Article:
The dealer we bought the unit from had gone to great lengths telling us how differently they do business, that “As Is” (which is how used units are sold) doesn’t mean “you’re on your own once you drive off the lot.” He told me how they inspect the units carefully to be sure all the systems are working and that if there was anything they missed I should call him directly and “hit him between the eyes with the news.” So I called him. He asked me to send him some pictures which I did. I will admit, I was skeptical he would do anything. My skepticism seemed justified when he said on the phone, “I don’t know what to do, Jim. My repair guy won’t travel that far.”

I decided to try something. I called a local dealership and asked if they had or knew of someone locally who would come to my site and work on my rig. To my surprise, they referred me to a guy named Chris. I called him and described my situation. I told him I was hoping to get the guy I bought the unit from to pay for the repair. He didn’t think that was going to happen and told me he thought it would cost around $1,400 to repair my leak and good luck getting the dealer to pay for it. “I’ve worked with guys like that before,” he said.

I called the dealer and told him I’d found a local guy who would come look at it. He was skeptical. He said, “I’ve worked with guys like that before (funny huh?) “They’ll take you to the cleaners.” When I told him what Chris had estimated the costs to be, he said “See, he’s setting you up for a big bill.” But, to my pleasant surprise, he agreed to talk to Chris.

Then What?

Chris agreed to talk to the dealer but said he would only come if he paid for the service call upfront, $100. I gave Chris the dealer’s number and a little while later he called me back to set up an appointment.  Wow! I thought. This might work out after all. Chris explained what he and the dealer had worked out about how to approach the diagnosis of the problem and asked if I was OK with that. When I agreed he said, “I’ll see you then.”

Chris actually showed up. He drove up in his car, popped the trunk where he had a toolbox and a creeper (a board with casters for rolling around under things on your back). I hung out with him while he worked because I like to learn new things and I wanted to understand what was under The Ranch and what he would be doing to fix my leak. He cut into the underbelly insulating cover and peeled it back.  He discovered that one of the greywater tanks was completely full and, instead of backing up into the kitchen sink like it was supposed to when it was full, it was overflowing underneath.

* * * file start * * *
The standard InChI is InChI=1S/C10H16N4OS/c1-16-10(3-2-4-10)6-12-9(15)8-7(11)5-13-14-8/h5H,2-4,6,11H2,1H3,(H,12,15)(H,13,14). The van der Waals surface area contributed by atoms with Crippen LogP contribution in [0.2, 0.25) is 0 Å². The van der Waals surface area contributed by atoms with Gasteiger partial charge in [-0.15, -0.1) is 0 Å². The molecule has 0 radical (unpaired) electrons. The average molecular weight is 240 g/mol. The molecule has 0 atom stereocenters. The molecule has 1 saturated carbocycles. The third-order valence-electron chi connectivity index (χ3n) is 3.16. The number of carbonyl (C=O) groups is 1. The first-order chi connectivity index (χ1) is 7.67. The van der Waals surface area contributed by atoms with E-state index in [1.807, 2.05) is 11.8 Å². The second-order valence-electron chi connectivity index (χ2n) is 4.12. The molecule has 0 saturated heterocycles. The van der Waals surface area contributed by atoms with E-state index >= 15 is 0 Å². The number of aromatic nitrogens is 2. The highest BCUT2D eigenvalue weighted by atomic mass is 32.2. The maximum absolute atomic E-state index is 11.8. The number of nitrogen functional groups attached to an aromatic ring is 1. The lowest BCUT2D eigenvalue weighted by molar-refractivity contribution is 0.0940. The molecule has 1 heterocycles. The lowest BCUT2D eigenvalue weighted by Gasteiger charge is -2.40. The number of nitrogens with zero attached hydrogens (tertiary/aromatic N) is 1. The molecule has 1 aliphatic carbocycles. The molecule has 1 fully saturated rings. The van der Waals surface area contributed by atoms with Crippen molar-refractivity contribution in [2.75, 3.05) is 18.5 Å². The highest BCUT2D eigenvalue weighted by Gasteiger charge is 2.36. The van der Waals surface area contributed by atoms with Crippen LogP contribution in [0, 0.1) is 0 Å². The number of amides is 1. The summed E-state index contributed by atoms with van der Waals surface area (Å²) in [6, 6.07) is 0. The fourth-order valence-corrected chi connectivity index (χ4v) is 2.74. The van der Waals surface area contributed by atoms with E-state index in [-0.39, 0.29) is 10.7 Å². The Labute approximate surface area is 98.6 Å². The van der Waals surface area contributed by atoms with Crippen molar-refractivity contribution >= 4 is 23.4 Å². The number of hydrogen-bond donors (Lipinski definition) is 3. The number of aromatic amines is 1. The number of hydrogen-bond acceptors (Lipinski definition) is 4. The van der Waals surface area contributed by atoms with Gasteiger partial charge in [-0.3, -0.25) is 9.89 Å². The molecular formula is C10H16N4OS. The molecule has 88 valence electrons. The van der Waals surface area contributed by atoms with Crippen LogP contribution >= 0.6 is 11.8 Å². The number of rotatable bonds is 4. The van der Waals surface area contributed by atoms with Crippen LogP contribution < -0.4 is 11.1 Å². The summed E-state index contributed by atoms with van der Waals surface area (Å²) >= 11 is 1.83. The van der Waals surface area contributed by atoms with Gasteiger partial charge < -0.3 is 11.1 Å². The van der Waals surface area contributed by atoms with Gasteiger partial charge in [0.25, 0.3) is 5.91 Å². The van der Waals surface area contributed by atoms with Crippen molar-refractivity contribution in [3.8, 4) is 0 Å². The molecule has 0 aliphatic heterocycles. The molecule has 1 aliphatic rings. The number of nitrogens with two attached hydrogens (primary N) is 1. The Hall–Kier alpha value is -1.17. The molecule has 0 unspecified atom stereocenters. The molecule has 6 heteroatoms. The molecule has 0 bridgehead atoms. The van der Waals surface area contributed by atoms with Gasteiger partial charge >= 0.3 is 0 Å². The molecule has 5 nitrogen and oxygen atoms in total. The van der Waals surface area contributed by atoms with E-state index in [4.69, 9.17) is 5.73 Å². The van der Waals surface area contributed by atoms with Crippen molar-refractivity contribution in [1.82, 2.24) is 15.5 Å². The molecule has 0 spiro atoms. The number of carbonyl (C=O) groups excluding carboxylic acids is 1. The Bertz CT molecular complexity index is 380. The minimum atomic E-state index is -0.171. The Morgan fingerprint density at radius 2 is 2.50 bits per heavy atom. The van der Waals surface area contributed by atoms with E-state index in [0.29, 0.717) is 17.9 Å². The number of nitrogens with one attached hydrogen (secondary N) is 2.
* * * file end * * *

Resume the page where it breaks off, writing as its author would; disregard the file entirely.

That was actually good news. I was happy it wasn’t anything that needed to be replaced. It did raise a question, though. How did that tank get so full? I had emptied the grey water tank. It turns out there was a valve to open this tank located away from the other valves for the black water tanks and the other grey water tank. I hadn’t seen it. We opened that valve and the water drained out. The system shouldn’t work like that but it’s something I can manage now that I know. So Chris left to call the dealer with the report and get paid and I was happy with the result.

So What? – The Flexibility of Stories

As I was thinking about telling this story, I realized it could be told with a different emphasis to make the story about one thing or another. That’s really true about any story, isn’t it? This could have been about how the dealer kept his word. It could have been about the action I took to help get my problem corrected. I could have made it more about the colorful character that is Chris. Or, it could have been about systems in a 5th wheel. That’s one of the great things about stories. They can be true while remaining flexible to make different points.

Life In The Ranch